So let's consider a function of a pure number that is itself a pure number -- say $y = f(x)$ -- where both $x$ and $y$ have no units. Let's take an example:

$$y = f(x) = x^3$$

If we want the derivative, we want to see how much $y$ changes when we make a small change in $x$.  So if we let $x \rightarrow x + \Delta x$, then what happens to $y$? Well, we can figure it out. It's a bit messy, but straightforward.

$$y \rightarrow f(x+\Delta x) = (x + \Delta x)^3 = x^3 + 3x^2\Delta x + 3x(\Delta x)^2 + (\Delta x)^3$$

Since $\Delta x$  is a pure number, if it is small (much less than 1) then we can compare it to $(\Delta x)^2$.  The square (and the cube) of $\Delta x$ will be much smaller than $\Delta x$ (try $\Delta x = 0.01$ for example) so we can ignore them, giving:

$$y \rightarrow f(x+\Delta x) = (x + \Delta x)^3 \approx x^3 + 3x^2(\Delta x)$$ 

This means that the change in y is only the last term so

$$\Delta y = 3x^2\Delta x$$

and the derivative is the ratio of $\Delta y$  to $\Delta x$ when $\Delta x$   is very small; or

$$\frac{dy}{dx} \approx \frac{\Delta y}{\Delta x} = 3x^2$$

which is the familiar rule ($\frac{d}{dx}x^N = Nx^{N-1})$.

Derivative as a stepping rule

One of the really interesting ways of expressing a derivative is as a "stepping rule".  Since a derivative relates two changes, if we open them up -- say writing a change in $x$  as $\Delta x = x_f - x_i$ where the "f" subscript means "final" and the "i" subscript means "initial" -- then using the definition of derivative in terms of change (we'll use the position-velocity example so as to keep units in the discussion), we can solve for the final position, given the initial velocity, the initial time, and the time interval. Here's the math.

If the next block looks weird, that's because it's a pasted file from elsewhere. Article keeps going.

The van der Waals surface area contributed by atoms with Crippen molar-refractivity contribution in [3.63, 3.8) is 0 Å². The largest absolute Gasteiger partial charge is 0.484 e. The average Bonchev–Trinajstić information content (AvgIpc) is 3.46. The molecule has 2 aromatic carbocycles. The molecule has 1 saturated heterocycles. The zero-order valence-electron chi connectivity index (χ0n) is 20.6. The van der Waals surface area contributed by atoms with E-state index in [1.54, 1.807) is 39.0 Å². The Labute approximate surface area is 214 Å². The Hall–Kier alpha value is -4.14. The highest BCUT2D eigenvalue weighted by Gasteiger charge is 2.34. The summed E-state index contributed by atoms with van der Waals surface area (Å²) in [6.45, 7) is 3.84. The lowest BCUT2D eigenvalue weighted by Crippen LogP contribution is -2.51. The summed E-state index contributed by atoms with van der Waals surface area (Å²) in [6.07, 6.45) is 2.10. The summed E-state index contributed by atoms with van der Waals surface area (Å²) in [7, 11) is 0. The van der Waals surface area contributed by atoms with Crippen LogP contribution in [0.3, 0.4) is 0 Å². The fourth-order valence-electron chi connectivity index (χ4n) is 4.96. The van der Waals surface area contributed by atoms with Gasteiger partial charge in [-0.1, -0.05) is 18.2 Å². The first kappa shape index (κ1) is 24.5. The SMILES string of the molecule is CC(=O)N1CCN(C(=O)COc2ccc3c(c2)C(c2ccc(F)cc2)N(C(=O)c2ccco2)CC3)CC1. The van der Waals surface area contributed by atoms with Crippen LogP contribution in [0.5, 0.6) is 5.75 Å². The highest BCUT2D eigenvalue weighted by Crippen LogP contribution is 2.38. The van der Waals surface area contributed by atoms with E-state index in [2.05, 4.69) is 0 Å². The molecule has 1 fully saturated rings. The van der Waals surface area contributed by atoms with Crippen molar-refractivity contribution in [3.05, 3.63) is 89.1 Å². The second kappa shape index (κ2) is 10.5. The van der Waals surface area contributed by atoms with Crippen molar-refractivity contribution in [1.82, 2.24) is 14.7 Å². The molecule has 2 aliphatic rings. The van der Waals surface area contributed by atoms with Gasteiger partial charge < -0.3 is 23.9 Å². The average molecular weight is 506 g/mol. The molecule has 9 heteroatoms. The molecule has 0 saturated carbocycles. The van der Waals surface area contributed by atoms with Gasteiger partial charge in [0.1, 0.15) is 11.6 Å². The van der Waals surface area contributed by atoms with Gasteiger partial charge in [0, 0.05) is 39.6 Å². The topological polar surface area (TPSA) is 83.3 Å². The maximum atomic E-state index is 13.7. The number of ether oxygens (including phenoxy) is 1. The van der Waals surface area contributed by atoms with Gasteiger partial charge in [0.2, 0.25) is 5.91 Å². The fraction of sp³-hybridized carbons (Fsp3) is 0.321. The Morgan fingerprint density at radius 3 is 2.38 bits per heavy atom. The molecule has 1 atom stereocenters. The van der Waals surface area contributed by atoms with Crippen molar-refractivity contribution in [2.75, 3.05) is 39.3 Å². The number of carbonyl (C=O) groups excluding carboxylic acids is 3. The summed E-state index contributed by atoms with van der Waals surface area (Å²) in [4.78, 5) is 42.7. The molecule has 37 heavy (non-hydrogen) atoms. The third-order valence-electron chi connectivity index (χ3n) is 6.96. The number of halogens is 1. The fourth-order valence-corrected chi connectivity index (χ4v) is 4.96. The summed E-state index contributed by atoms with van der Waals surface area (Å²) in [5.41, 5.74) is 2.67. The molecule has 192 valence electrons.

$$v = \frac{dx}{dt} \approx \frac{\Delta x}{\Delta t}$$

$$\Delta x = v\Delta t$$

$$(x_f - x_i) = v(t_f - t_i)$$

$$x_f = x_i + v(t_f - t_i)$$

So if we know about $x$ at an initial time $t_i$, and we know the velocity, then we can figure out what $x$ is going to be a little in the future, at the time $t_f$.

This is really what the derivative is good for. If we know the quantity now and its time derivative now, then we can predict the quantity's value a little time in the future.

There is a slight problem. When we defined the derivative, it was at a particular time. We scrunched the two times needed to construct the velocity down to very close to some time $t$ and called the velocity "the velocity at that time, $v(t)$ as if it were a function defined at a point.  When we open the derivative up into deltas, we have to think about at what time we want to choose $v$ to be. The most reasonable for this discussion is to choose to put in $v$ at the initial time.  Then the info at the initial time gives us a result at the later time.  (When we are solving Newton's second law by stepping rules we will see that there is a better way.)

Workout: What is a derivative anyway?


Julia Gouvea, Kerstin Nordstrom, Joe Redish 9/9/13


Article 279
Last Modified: March 11, 2019